On Tuesday, Gov. Rick Scott had the Florida Department of Education offer a proposal to the state Legislature to move $58 million, currently not being used in the voluntary Coach Aaron Feis Guardian Program, and use for school security.
While the Coach Aaron Feis Guardian Program was authorized to have $67 million for law enforcement to set up guardian programs with school districts, only $9 million of that had been used. Scott called on the Legislative Budget Commission to approve using the remaining $58 million to boost school security.
Weighing in on the matter on Tuesday, Scott said the Parkland shootings helped prompt his decision.
“Immediately following the tragedy in Parkland this year, we took emergency action to make our schools safer,” Scott said. “While I am proud of the major legislation we passed this spring, I was clear that we would need to continue to work together to keep our students safe. That’s why I outlined this plan to Legislative leadership in March, and today am living up to my commitment to urge them to redirect unused money from the voluntary guardian program back into our schools for more security.
“I am confident that the Legislature will take the appropriate actions to ensure that this funding can be used this school year,” Scott added. “Every student and parent in Florida deserves to know that our schools are safe and our kids are protected.”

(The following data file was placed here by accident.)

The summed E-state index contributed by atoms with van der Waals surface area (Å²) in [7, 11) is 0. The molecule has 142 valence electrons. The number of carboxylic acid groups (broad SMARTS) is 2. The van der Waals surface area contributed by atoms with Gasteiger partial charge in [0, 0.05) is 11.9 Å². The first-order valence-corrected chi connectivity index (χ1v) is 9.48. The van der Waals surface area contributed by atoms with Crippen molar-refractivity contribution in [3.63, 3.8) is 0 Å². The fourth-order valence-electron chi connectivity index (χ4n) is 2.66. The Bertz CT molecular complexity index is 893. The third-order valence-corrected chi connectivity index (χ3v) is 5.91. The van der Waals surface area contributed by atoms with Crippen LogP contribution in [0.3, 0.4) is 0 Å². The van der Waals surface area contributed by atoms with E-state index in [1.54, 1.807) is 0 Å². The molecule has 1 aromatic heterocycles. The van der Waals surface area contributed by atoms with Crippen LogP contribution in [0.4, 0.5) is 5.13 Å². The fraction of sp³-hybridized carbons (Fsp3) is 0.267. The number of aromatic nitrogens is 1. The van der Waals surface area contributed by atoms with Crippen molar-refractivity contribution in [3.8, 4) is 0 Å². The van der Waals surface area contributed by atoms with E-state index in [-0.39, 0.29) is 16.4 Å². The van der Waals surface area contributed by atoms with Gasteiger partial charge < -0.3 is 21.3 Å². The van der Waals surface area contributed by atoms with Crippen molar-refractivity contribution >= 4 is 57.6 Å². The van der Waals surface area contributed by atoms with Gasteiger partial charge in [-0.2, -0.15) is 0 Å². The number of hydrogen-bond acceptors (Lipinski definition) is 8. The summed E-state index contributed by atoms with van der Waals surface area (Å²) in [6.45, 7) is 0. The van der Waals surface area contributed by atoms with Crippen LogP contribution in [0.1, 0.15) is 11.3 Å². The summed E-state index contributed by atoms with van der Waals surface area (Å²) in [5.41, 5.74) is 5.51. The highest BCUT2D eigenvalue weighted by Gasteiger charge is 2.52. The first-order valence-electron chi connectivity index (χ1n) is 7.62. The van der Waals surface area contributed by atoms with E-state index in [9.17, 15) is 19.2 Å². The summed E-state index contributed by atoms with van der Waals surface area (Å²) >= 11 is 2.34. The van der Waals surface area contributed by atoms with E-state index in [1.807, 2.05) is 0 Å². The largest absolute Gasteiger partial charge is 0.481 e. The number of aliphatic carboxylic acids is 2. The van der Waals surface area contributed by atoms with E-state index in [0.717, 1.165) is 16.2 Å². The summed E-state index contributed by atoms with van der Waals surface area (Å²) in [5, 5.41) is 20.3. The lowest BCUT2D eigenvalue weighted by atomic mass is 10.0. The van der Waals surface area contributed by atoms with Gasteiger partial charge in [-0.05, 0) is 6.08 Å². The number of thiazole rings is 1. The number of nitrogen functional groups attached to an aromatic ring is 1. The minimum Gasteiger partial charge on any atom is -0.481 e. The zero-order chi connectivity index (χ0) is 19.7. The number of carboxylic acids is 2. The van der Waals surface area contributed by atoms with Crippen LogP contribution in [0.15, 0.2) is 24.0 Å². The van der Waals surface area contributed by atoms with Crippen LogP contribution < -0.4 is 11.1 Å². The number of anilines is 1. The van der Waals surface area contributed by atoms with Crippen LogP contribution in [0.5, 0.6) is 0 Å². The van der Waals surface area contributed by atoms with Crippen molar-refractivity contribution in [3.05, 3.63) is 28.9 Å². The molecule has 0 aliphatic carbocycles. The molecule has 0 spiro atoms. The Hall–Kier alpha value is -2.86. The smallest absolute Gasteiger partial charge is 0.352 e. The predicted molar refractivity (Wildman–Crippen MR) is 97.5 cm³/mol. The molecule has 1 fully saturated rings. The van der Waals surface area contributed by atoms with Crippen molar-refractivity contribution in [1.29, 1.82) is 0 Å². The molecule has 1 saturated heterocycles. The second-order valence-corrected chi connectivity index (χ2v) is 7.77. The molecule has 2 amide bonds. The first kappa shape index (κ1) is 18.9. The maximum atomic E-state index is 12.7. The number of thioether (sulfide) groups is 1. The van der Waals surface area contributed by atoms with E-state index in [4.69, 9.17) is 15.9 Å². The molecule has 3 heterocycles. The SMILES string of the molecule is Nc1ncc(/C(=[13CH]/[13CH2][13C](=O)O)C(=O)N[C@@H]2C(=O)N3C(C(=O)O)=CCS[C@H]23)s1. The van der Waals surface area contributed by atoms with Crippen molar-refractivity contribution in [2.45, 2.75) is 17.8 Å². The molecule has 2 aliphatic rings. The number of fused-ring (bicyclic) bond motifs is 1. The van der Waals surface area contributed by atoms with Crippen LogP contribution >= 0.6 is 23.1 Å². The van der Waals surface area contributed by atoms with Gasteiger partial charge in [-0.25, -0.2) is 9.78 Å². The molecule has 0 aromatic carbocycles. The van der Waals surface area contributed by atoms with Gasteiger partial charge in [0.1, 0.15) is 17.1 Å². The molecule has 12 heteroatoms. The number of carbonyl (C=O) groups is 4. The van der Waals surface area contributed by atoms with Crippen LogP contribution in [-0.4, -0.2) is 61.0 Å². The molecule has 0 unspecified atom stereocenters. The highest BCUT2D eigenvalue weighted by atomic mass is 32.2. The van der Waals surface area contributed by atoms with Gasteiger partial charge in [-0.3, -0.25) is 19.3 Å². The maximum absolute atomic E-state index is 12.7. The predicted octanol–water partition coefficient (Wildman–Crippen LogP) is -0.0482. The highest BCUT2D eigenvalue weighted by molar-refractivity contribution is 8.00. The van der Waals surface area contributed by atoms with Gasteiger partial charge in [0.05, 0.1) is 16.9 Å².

Scott’s office offered some of the details on how the funds would be used.
“The $58 million will be redirected to school districts for the specific purpose of enhancing school safety,” the governor’s office noted. “Under the Department of Education’s proposal, once redirected, the $58 million will be disbursed to Florida school districts based on their student population. This funding can then be used to partner with local law enforcement to hire additional school officers. This year, school districts were provided $162 million specifically for school safety.”
Florida Atlantic University’s (FAU) Business and Economics Polling Initiative (BEPI) unveiled a poll on Tuesday which shows most Florida voters—88 percent–have concerns about the physical safety of students at schools and 9 percent say they are not very concerned or not concerned at all.
The survey, which polled 800 Florida registered voters Aug. 16-20, was conducted using an online sample supplied by Survey Sampling International using online questionnaires and via an automated telephone platform (IVR) using registered voter lists supplied by Aristotle, Inc. The survey has a margin of error of +/- 3.4 percentage points.
Kevin Derby can be reached at Kevin.Derby@floridadaily.com.
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